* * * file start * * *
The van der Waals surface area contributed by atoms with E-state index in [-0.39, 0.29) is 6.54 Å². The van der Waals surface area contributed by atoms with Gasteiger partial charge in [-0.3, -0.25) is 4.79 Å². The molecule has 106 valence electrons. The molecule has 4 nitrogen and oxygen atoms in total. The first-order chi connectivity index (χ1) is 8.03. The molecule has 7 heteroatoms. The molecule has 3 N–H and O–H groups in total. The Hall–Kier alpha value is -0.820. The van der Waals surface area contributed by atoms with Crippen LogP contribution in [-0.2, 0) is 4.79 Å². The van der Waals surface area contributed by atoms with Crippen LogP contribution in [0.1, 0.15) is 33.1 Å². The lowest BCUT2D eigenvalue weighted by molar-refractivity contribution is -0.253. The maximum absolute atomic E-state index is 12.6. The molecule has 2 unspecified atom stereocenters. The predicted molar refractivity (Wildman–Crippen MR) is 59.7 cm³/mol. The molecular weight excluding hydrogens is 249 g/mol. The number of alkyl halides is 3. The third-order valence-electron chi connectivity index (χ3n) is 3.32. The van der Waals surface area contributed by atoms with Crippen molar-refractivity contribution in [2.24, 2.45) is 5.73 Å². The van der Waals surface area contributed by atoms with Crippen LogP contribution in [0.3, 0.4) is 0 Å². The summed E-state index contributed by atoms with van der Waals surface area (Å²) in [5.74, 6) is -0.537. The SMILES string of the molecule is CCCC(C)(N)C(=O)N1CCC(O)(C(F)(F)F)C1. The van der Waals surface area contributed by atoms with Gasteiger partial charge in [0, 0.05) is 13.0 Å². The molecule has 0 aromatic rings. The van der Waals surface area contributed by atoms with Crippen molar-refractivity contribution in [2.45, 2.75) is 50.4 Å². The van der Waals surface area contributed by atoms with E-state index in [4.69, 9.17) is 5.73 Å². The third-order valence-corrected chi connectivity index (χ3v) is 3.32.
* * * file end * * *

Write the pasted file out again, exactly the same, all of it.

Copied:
The van der Waals surface area contributed by atoms with E-state index in [-0.39, 0.29) is 6.54 Å². The van der Waals surface area contributed by atoms with Gasteiger partial charge in [-0.3, -0.25) is 4.79 Å². The molecule has 106 valence electrons. The molecule has 4 nitrogen and oxygen atoms in total. The first-order chi connectivity index (χ1) is 8.03. The molecule has 7 heteroatoms. The molecule has 3 N–H and O–H groups in total. The Hall–Kier alpha value is -0.820. The van der Waals surface area contributed by atoms with Crippen LogP contribution in [-0.2, 0) is 4.79 Å². The van der Waals surface area contributed by atoms with Crippen LogP contribution in [0.1, 0.15) is 33.1 Å². The lowest BCUT2D eigenvalue weighted by molar-refractivity contribution is -0.253. The maximum absolute atomic E-state index is 12.6. The molecule has 2 unspecified atom stereocenters. The predicted molar refractivity (Wildman–Crippen MR) is 59.7 cm³/mol. The molecular weight excluding hydrogens is 249 g/mol. The number of alkyl halides is 3. The third-order valence-electron chi connectivity index (χ3n) is 3.32. The van der Waals surface area contributed by atoms with Crippen molar-refractivity contribution in [2.24, 2.45) is 5.73 Å². The van der Waals surface area contributed by atoms with Crippen LogP contribution in [0.3, 0.4) is 0 Å². The summed E-state index contributed by atoms with van der Waals surface area (Å²) in [5.74, 6) is -0.537. The SMILES string of the molecule is CCCC(C)(N)C(=O)N1CCC(O)(C(F)(F)F)C1. The van der Waals surface area contributed by atoms with Gasteiger partial charge in [0, 0.05) is 13.0 Å². The molecule has 0 aromatic rings. The van der Waals surface area contributed by atoms with Crippen molar-refractivity contribution in [2.45, 2.75) is 50.4 Å². The van der Waals surface area contributed by atoms with E-state index in [4.69, 9.17) is 5.73 Å². The third-order valence-corrected chi connectivity index (χ3v) is 3.32.